Evidence of meeting #90 for Subcommittee on International Human Rights in the 42nd Parliament, 1st Session. (The original version is on Parliament’s site, as are the minutes.) The winning word was slavery.

A recording is available from Parliament.

On the agenda

MPs speaking

Also speaking

Kate Kennedy  Managing Director, North America, The Freedom Fund
Petra Bosma Kooman  Director, Marketing and Public Relations, International Justice Mission Canada
Edwin Wilson  Executive Director, International Justice Mission Canada

1:40 p.m.

Executive Director, International Justice Mission Canada

Edwin Wilson

I would draw the committee's attention to the policy itself. There are, as you know, a number of action areas. Under the fifth action area, which speaks of inclusive governance, one of the priorities is ensuring that the rule of law is upheld. There is a statement contained in the policy, which we think is very much on point.

Reform of the judicial system is also required to ensure that women and girls have equal access to justice, including equal protection of their rights by state institutions such as the police, prosecutors,...and courts.... Special measures may be needed to protect and support women's rights defenders who are subject to ongoing intimidation, violence and abuse.

True justice for survivors of sexual and gender-based violence cannot be achieved when perpetrators are not held to account.

That's a very appropriate description of the role that we would see International Justice Mission playing in a society: ensuring that the most vulnerable members of society, who unfortunately often are women and children, experience equal access to justice and experience equal protection of the law as well.

1:40 p.m.

Liberal

Peter Fragiskatos Liberal London North Centre, ON

Thank you very much.

The final question is to Ms. Kennedy.

Would you agree, Ms. Kennedy, that in terms of what democracies such as Canada are empowered to do, it's appropriate and meaningful to put in place legislation such as the Modern Slavery Act that we see in the U.K.? Could something be put forth here in Canada, modelled on that and on other approaches that have been taken in the Netherlands, France, Australia, and California? That is a relatively small part of the overall solution. Really delving in and having a focused foreign policy, a focused development policy, is the way to address the problem of modern slavery, because the problem of modern slavery emanates out of the social structure—caste, gender, access to justice issues—and so many other challenges.

Would you agree with that perspective?

1:40 p.m.

Conservative

The Vice-Chair Conservative David Sweet

Ms. Kennedy, you'll have to make a note of that question. I'm sorry—and if you're feeling victimized, I'll understand—but our time ran out again. Maybe another member will allow you to go back and answer that question.

Ms. Hardcastle is next.

1:40 p.m.

NDP

Cheryl Hardcastle NDP Windsor—Tecumseh, ON

Thank you, Mr. Chair.

I want to thank the witnesses for all of their insight here today.

Our role is ultimately to make recommendations in terms of what the government's role could be and what we could do. We heard from other witnesses about the importance of supply chain transparency. It was touched on a little here today with the example Kate gave about her experience of travelling with a cosmetic company. We also heard from IJM about the importance of law enforcement.

To IJM, I'm very intrigued by what you can share with me. You had some best practices, obviously, from some of the success stories you discussed, particularly in Cambodia and I think in the Philippines. I think Petra also said that you need help from the Government of Canada to invest in public justice systems.

I'd like to hear from the three of you on some of the opportunities that we're not seizing on right now as a government—not just supply chain transparency, but perhaps even, rather than side agreements in our trade agreements, their entrenchment right in main bodies of future agreements. I'd like to hear some more about that.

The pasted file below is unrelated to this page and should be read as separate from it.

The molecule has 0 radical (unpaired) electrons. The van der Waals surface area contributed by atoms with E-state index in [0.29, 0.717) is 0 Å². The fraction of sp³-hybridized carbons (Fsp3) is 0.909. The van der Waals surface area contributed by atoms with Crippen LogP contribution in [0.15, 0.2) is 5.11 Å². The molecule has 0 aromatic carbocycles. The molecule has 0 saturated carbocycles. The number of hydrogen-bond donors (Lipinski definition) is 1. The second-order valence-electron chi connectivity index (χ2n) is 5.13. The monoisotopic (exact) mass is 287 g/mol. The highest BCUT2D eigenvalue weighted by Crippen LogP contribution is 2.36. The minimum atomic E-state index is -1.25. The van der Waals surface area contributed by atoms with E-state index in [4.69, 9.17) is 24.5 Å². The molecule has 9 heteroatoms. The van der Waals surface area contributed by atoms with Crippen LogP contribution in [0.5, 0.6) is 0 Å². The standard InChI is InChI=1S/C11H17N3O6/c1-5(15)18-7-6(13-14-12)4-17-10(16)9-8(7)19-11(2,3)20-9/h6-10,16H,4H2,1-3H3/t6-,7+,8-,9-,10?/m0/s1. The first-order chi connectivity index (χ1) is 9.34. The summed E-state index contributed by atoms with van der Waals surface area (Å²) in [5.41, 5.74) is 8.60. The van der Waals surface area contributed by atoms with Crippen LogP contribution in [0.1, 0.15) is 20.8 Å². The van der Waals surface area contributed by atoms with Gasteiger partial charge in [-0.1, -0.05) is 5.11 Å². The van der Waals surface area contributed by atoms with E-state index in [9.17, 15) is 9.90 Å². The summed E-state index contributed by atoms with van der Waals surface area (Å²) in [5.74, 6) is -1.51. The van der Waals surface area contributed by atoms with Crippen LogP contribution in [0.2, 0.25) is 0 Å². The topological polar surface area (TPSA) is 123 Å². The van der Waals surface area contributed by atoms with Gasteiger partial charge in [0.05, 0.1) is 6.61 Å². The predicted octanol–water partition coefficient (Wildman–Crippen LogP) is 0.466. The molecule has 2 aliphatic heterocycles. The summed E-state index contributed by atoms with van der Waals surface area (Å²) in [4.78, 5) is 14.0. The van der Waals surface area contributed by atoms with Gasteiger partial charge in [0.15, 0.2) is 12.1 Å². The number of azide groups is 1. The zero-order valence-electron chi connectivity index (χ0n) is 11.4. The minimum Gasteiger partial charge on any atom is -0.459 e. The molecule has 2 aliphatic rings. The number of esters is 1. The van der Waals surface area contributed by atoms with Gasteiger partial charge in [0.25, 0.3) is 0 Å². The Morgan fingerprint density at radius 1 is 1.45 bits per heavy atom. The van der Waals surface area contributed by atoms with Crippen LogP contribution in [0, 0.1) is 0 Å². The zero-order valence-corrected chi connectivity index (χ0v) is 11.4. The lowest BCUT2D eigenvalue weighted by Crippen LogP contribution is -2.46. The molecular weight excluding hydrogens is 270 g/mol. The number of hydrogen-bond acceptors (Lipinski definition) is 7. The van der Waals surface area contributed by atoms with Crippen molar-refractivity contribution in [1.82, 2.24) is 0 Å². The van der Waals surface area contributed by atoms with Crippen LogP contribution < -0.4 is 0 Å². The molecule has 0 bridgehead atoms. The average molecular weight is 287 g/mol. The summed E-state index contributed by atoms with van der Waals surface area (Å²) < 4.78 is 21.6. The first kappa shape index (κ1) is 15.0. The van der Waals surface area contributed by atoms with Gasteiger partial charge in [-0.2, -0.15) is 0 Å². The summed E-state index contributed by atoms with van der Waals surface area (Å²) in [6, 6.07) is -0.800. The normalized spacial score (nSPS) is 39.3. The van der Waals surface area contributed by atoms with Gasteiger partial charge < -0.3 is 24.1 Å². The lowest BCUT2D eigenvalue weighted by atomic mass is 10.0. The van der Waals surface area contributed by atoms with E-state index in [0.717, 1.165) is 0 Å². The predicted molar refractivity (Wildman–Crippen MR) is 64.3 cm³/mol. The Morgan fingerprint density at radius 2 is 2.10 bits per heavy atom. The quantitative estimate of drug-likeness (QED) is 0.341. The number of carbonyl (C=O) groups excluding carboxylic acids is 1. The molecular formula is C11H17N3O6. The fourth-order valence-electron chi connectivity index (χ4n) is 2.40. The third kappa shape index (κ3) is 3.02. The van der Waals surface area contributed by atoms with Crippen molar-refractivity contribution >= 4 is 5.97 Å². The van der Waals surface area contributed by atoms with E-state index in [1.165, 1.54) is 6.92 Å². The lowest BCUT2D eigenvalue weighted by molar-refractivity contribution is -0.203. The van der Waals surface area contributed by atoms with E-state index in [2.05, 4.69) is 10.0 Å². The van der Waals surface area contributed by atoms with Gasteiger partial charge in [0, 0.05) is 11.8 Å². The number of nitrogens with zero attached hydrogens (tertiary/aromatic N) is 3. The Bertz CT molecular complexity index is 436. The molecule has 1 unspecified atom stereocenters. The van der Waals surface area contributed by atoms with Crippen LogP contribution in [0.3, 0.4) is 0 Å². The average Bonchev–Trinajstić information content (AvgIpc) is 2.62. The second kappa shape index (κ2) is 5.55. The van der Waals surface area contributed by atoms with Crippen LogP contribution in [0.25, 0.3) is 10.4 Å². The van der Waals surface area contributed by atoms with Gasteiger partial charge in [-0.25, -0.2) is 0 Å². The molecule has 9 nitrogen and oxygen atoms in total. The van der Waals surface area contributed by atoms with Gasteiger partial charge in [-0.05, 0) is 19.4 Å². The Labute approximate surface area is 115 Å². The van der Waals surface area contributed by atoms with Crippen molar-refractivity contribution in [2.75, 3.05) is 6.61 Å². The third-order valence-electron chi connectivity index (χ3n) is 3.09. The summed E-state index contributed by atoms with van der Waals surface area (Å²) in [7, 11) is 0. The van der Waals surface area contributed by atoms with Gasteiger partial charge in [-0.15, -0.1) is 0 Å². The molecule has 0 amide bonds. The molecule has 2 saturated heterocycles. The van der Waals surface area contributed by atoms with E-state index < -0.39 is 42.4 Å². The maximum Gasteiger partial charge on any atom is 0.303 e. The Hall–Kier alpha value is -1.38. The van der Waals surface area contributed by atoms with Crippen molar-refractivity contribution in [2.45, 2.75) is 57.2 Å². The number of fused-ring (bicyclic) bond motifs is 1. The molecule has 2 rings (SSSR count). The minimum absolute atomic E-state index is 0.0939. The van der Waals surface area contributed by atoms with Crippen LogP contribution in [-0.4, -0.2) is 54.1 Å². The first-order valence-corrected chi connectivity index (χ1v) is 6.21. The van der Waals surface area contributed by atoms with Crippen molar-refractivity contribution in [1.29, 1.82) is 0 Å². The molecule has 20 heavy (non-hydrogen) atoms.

1:40 p.m.

Conservative

The Vice-Chair Conservative David Sweet

Ms. Kennedy, we'll give you the first crack at that.

1:40 p.m.

Managing Director, North America, The Freedom Fund

Kate Kennedy

Thank you.

Really quickly, and touching on some of the other questions as well, aid and trade and border control are really critical elements to these, but we at the Freedom Fund definitely believe that the early, easy reach to some of the people I spoke about earlier, those deep in the supply chain, is the supply chain legislation. We think the global movement also allows for multinationals to have consistent reporting and to be more deeply committed to the legislation globally. That's a really clear statement that we make. We think that's the best thing Canada could do right now.

I'll close it off there. I know that time is tight.

1:45 p.m.

Conservative

The Vice-Chair Conservative David Sweet

IJM, would you comment?

1:45 p.m.

Executive Director, International Justice Mission Canada

Edwin Wilson

Stressing the importance of investing in the development of local and national law enforcement systems is a consistent theme with International Justice Mission. I believe we are able to make a case for those kinds of investments based on our success stories in Cambodia and the Philippines. We are convinced that it will turn the tide on issues like child labour, forced labour, and sexual violence against women and children. We are investing in those efforts in other areas of the world as well.

Consistently, international development agencies, including donor governments, have invested, according to our research, not much more than 1% of the total aid given in the strengthening of justice systems. We think we will experience far greater returns for our investments in other areas if we are prepared, as donor agencies and governments, to strengthen the local law enforcement systems. It often simply means providing training and resources or educating police in these countries, who often are poorly educated and poorly paid but will respond well to the need to intervene on behalf of the poor in their country if they're given some encouragement and support.

1:45 p.m.

Conservative

The Vice-Chair Conservative David Sweet

Thank you very much.

Go ahead, Ms. Hardcastle.

1:45 p.m.

NDP

Cheryl Hardcastle NDP Windsor—Tecumseh, ON

In terms of investing in local justice systems, would you envision, then, that the capacity is built to the point where they can enforce, say, corporate conduct at home or abroad? How do you envision that? Who is legislating that corporate conduct? In terms of corporate access to any goods and services, who is the onus on? Is the onus on the government to make sure that's not there, or is there a balance? I just wonder how that works when we're talking about local economic activity and economic activity that comes from abroad and comes from a different jurisdiction.

1:45 p.m.

Conservative

The Vice-Chair Conservative David Sweet

Go ahead, Ms. Kennedy.

1:45 p.m.

Managing Director, North America, The Freedom Fund

Kate Kennedy